Ottawa Citizen

Cana­di­ans bor­row­ing like never be­fore

Per­sonal debt hits record high in 20l2


Scott Han­nah says busi­ness just keeps get­ting busier.

The head of Credit Coun­selling Ser­vices in Van­cou­ver says the num­ber of peo­ple coming for help was up seven per cent this year and there’s no sign that pace is go­ing to let up.

And mak­ing mat­ters worse, the jump fol­lowed a nearly 30 per cent in­crease in 2011.

“Not only did it grow, but we’re see­ing that the av­er­age in­debt­ed­ness of con­sumers con­tin­ues to creep up,” Han­nah said of his clients.

Per­sonal debt lev­els climbed to record lev­els in 2012.

Both Bank of Canada gov­er­nor Mark Car­ney and Fi­nance Min­is­ter Jim Fla­herty spent much of the year warn­ing Cana­di­ans about the per­ils of too much debt.

Lured in part by low in­ter­est rates and trapped in part by a boom­ing real es­tate mar­ket that has driven up home prices in the coun­try’s largest cities, Cana­di­ans have been bor­row­ing like never be­fore.

Ac­cord­ing to Statis­tics Canada, the house­hold debt to in­come ra­tio has risen to a record high of 164.6 per cent in the most re­cent as­sess­ment, ap­proach­ing lev­els reached in the United States be­fore the hous­ing crash of 2007-08.

There are dif­fer­ences be­tween Canada and the U.S. — in­clud­ing a far smaller per­cent­age of sub­prime loans — that sug­gest Canada won’t suf­fer a melt­down of its own, but the money will need to be paid back even­tu­ally.

TD Bank chief econ­o­mist Craig Alexan­der said the high debt-to-in­come ra­tio means Cana­di­ans are vul­ner­a­ble to an eco­nomic shock.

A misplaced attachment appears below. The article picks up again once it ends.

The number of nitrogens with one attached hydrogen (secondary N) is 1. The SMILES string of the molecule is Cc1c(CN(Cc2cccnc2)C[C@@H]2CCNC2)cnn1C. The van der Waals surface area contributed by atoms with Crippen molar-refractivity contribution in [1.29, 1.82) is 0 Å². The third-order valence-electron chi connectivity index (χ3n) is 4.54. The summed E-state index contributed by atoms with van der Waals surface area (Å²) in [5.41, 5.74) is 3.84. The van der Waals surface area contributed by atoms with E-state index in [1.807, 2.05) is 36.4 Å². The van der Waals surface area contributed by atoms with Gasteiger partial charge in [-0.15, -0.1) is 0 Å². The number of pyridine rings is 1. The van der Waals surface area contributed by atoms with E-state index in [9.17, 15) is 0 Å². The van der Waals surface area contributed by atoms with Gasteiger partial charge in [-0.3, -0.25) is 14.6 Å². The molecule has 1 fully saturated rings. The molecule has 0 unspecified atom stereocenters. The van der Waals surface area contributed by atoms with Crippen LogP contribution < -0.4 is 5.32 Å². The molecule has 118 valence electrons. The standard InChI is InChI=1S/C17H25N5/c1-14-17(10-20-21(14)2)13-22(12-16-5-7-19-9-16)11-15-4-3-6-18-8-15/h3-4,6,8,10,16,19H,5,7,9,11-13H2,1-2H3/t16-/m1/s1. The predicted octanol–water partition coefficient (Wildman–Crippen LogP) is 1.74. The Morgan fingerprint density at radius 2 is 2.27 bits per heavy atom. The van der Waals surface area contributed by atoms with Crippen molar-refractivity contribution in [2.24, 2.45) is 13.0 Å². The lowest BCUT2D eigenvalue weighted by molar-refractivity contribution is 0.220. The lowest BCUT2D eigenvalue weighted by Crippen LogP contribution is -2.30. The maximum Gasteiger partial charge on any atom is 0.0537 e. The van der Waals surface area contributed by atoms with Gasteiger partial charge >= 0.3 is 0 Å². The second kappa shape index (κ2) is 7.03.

“If you had a sharp in­crease in in­ter­est rates or you had a sharp in­crease in un­em­ploy­ment, Cana­dian house­holds are more vul­ner­a­ble to­day than in the past and it is likely that con­sumer spend­ing, which is about 60 per cent of the econ­omy, would be more vul­ner­a­ble to a correction than in the past,” he said.

How­ever Alexan­der said even if in­ter­est rates rise mod­estly, Cana­di­ans will be able to cope.

“Cana­dian house­holds may slow down the rate of debt growth that they take on in an en­vi­ron­ment where short term rates go up one per­cent­age point, but one per­cent­age point is not go­ing to cause a sig­nif­i­cant delever­ag­ing,” he said.

“The big­ger risk would be an un­em­ploy­ment shock.”

The Euro­pean fi­nan­cial cri­sis, the U.S. fis­cal cliff or a slow­down in the Chi­nese econ­omy all loom as big­ger risks than a po­ten­tial rise in in­ter­est rates.

“Any of th­ese large scale ex­ter­nal shocks could really weaken the Cana­dian econ­omy and if that hap­pened un­em­ploy­ment would go up and then you have a big­ger risk that Cana­dian house­holds could really cut back on their spend­ing,” Alexan­der said.

“But so far we’ve nav­i­gated through the risks since mid-2009 and I think we’re go­ing to con­tinue to do so.”

But Alexan­der says Cana­di­ans still need to mod­er­ate their debt growth. That means the econ­omy will have to look else­where for growth in 2013 af­ter rid­ing the con­sumer, real es­tate and government sec­tors since the re­ces­sion.

Ac­cord­ing to the Of­fice of the Su­per­in­ten­dent of Bank­ruptcy Canada, con­sumer in­sol­ven­cies for the 12 months ended Sept. 30 were down 5.2 per cent com­pared with the pre­ced­ing 12 month pe­riod. But the num­bers don’t tell the whole story — while con­sumer bank­rupt­cies were down 10.7 per cent, con­sumer pro­pos­als in­creased by 4.7 per cent.

Han­nah said this is a sign bor­row­ers are seek­ing help ear­lier, but noted that it is also a sign that they may not be able to ac­cess other al­ter­na­tives such as con­sol­i­dat­ing their debt with a new loan.

Tighter mort­gage lend­ing rules, which placed new re­stric­tions on home eq­uity lines of credit, could be a rea­son, he said.

“It has been scaled back now. So that has an im­pact on some con­sumers as well. They can’t keep us­ing their house as an ATM ma­chine,” Han­nah said.

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